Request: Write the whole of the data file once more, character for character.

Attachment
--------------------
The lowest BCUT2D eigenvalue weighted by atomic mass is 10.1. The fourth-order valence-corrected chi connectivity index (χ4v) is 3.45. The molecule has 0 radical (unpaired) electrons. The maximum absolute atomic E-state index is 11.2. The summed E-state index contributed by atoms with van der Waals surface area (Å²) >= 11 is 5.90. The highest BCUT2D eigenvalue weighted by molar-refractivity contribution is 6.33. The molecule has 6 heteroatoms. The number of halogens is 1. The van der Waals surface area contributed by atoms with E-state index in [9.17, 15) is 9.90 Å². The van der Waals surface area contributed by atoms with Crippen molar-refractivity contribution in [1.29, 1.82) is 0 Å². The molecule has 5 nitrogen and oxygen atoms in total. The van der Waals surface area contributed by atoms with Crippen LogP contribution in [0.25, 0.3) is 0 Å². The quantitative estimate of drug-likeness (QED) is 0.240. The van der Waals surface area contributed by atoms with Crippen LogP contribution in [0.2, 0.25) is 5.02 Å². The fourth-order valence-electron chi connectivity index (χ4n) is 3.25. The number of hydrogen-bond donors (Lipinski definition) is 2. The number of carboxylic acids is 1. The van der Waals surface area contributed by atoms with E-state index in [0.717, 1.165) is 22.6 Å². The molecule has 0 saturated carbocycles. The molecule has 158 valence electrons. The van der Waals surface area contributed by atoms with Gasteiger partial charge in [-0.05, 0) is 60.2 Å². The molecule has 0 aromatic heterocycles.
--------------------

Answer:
The lowest BCUT2D eigenvalue weighted by atomic mass is 10.1. The fourth-order valence-corrected chi connectivity index (χ4v) is 3.45. The molecule has 0 radical (unpaired) electrons. The maximum absolute atomic E-state index is 11.2. The summed E-state index contributed by atoms with van der Waals surface area (Å²) >= 11 is 5.90. The highest BCUT2D eigenvalue weighted by molar-refractivity contribution is 6.33. The molecule has 6 heteroatoms. The number of halogens is 1. The van der Waals surface area contributed by atoms with E-state index in [9.17, 15) is 9.90 Å². The van der Waals surface area contributed by atoms with Crippen molar-refractivity contribution in [1.29, 1.82) is 0 Å². The molecule has 5 nitrogen and oxygen atoms in total. The van der Waals surface area contributed by atoms with Crippen LogP contribution in [0.25, 0.3) is 0 Å². The quantitative estimate of drug-likeness (QED) is 0.240. The van der Waals surface area contributed by atoms with Crippen LogP contribution in [0.2, 0.25) is 5.02 Å². The fourth-order valence-electron chi connectivity index (χ4n) is 3.25. The number of hydrogen-bond donors (Lipinski definition) is 2. The number of carboxylic acids is 1. The van der Waals surface area contributed by atoms with E-state index in [0.717, 1.165) is 22.6 Å². The molecule has 0 saturated carbocycles. The molecule has 158 valence electrons. The van der Waals surface area contributed by atoms with Gasteiger partial charge in [-0.05, 0) is 60.2 Å². The molecule has 0 aromatic heterocycles.